Table 1
. Descriptive Statistics for the Analytic Sample, Stratified by Race and Overall

4.2. Hostility and Mortality

Table 2 summarizes the results of Cox models in the pooled sample and also based on race on the effects of hostility on cardiovascular mortality. Models are reported in the absence and presence of interactions terms, and also physical and mental health. In this tabulation, hostility predicts cardiovascular mortality in Model 1, in the pooled sample. Model 2 also shows significant interaction between race and baseline hostility on cardiovascular mortality. This finding suggests that the effect of baseline hostility cardiovascular mortality is stronger for Whites than Blacks, with socioeconomic factors controlled. The interaction term between baseline hostility and race on cardiovascular death stays significant, when health variables are in the model, suggesting that hostility is a stronger predictor of cardiovascular mortality for Whites than Blacks, net of socioeconomic and health status. In race specific models, hostility was a predictor of cardiovascular mortality for Whites but not Blacks.


Table 2.
The Association Between Baseline Hostility and Subsequent Cardiovascular Mortality Based on Race Using Cox Regression

4.3. Anger-in and Mortality

Table 3 summarizes the results of Cox models in the pooled sample and also based on race on the effects of anger-in on cardiovascular mortality. Models are reported in the absence and presence of interactions terms, and also physical and mental health. In this tabulation, anger-in does not predict cardiovascular mortality in Model 1, in the pooled sample. Model 2, however, shows significant interaction between race and baseline anger-in on cardiovascular mortality, suggesting that that the effect of baseline anger-in on cardiovascular mortality is stronger for Whites than Blacks, with socioeconomic factors controlled. The interaction term between baseline anger-in and race on cardiovascular death becomes marginally significant when health factors are controlled for as an outcome, suggesting that health status may partially explain why anger-in is a stronger predictor for Whites than Blacks.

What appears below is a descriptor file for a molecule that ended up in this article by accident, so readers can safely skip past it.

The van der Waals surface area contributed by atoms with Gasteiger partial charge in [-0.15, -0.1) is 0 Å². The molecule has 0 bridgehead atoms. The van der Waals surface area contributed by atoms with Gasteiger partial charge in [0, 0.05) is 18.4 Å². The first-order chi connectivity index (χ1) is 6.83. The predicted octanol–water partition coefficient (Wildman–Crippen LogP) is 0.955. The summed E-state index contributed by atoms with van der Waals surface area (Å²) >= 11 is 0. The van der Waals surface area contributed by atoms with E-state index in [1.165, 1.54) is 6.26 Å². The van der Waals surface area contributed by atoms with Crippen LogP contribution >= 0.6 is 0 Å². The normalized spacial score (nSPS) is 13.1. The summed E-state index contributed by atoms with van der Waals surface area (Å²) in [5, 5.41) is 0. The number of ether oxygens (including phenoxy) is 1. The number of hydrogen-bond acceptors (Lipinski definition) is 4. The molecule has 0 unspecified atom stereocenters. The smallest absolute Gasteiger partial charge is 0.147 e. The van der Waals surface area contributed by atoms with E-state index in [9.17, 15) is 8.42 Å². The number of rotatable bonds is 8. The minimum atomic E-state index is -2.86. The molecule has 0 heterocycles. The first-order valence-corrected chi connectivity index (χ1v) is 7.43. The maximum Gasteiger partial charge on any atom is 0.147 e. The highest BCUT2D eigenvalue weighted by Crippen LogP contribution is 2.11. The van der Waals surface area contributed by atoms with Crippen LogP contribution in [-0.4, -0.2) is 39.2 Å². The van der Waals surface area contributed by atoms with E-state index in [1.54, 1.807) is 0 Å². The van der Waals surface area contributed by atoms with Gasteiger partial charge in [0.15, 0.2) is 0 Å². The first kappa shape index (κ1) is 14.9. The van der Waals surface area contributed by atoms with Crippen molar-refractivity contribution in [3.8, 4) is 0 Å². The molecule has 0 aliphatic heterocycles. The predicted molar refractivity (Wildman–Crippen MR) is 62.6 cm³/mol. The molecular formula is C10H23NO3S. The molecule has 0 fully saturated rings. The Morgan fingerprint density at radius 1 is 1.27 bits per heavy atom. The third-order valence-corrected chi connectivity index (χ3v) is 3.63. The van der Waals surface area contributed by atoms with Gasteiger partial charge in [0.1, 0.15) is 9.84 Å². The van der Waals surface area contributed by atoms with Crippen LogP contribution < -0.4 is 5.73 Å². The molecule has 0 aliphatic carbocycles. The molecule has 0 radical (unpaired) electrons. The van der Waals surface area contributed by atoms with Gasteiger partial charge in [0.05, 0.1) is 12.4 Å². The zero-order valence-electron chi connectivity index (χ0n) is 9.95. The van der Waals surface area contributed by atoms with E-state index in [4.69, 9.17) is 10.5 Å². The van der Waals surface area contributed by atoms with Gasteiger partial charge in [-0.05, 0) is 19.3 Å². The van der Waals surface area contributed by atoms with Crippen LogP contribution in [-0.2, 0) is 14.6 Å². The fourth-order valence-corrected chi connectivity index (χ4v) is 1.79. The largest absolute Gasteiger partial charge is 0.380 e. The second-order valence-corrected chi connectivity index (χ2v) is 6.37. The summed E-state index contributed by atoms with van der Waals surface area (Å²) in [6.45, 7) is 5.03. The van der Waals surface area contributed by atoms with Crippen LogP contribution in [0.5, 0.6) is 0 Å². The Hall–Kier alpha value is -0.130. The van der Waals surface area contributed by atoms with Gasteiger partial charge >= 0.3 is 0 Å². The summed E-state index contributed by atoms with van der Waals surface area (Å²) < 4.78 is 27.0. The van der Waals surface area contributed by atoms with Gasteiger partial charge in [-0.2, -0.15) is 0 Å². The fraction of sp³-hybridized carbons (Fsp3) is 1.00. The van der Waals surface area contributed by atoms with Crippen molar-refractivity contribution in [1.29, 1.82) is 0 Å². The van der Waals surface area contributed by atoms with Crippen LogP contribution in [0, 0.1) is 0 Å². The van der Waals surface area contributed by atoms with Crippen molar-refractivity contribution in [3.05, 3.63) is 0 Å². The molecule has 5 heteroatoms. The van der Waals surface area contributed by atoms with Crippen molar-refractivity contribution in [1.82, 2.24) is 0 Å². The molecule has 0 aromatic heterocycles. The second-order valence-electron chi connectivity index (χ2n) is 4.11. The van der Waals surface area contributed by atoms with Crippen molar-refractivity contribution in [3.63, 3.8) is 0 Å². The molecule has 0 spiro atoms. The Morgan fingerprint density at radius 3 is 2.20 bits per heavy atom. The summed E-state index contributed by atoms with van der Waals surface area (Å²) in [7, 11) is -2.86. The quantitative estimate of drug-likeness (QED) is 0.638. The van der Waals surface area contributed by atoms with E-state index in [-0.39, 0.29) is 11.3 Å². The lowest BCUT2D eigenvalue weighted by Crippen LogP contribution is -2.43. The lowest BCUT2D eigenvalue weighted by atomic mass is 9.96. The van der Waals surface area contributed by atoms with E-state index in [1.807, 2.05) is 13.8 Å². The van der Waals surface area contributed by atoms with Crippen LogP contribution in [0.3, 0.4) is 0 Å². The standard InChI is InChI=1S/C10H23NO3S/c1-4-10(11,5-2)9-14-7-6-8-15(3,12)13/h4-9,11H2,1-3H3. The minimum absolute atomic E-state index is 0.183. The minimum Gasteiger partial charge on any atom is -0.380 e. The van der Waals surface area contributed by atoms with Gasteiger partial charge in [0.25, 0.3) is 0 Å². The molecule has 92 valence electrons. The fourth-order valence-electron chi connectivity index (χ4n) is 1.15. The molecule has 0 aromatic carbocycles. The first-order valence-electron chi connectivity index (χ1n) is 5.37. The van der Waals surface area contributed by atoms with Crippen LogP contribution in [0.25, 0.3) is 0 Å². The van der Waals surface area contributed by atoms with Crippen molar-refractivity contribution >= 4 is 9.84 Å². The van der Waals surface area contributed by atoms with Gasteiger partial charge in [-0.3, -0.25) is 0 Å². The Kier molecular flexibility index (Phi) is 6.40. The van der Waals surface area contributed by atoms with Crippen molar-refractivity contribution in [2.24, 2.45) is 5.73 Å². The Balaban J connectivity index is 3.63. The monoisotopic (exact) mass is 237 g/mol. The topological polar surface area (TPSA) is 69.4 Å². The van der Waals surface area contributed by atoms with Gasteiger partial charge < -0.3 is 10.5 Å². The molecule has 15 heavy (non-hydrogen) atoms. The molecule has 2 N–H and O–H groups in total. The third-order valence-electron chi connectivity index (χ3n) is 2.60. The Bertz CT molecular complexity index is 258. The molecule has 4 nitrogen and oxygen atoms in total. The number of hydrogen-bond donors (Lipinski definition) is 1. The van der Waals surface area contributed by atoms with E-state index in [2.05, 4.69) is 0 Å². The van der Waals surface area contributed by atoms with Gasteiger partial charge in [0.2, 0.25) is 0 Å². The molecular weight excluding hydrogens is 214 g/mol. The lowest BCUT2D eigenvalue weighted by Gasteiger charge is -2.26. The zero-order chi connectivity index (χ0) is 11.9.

Table 3.
The Association Between Baseline Anger-in and Subsequent Cardiovascular Mortality Based on Race Using Cox Regression

4.4. Anger-out and Mortality

Table 4 summarizes the results of Cox models in the pooled sample and also based on race on the effects of anger-out on cardiovascular mortality. Models are reported in the absence and presence of interactions terms, and also physical and mental health. In this tabulation, anger-out predicts cardiovascular mortality in Model 1, in the pooled sample. Model 2 does not show any significant interaction between race and baseline anger-out on cardiovascular mortality.


Table 4.
The Association Between Baseline Anger-out and Subsequent Cardiovascular Mortality Based on Race Using Cox Regression

5. Discussion


According to our findings, hostility and anger-in differently predict cardiovascular mortality among Whites and Blacks, with stronger effects for Whites than Blacks. Race, however, did not interact with anger-out on subsequent cardiovascular mortality. Gender also did not interact with baseline hostility or anger on cardiovascular mortality.


Existing literature on the effects of hostility and anger on cardiovascular mortality is mixed. For instance, a 15 year follow up study of 3850 and 4083 male and female individuals shows that trait angers, anger-in, and anger-out are not related to cardiovascular or coronary outcomes, even thought anger control predicted risk of cardiovascular incidence (40). In another study, hostility was not related to atherosclerotic outcomes (22). A meta-analysis also confirmed inconsistencies in the previous literature on the effects of anger and hostility on blood pressure or heart rate reactivity in response to stress (20). Systematic review by Chida and Steptoe, however, documented that anger and hostility increase cardiovascular events in the healthy population (combined hazard ratio [HR]: 1.19) and worsened the prognosis of existing heart disease (HR: 1.24) (1).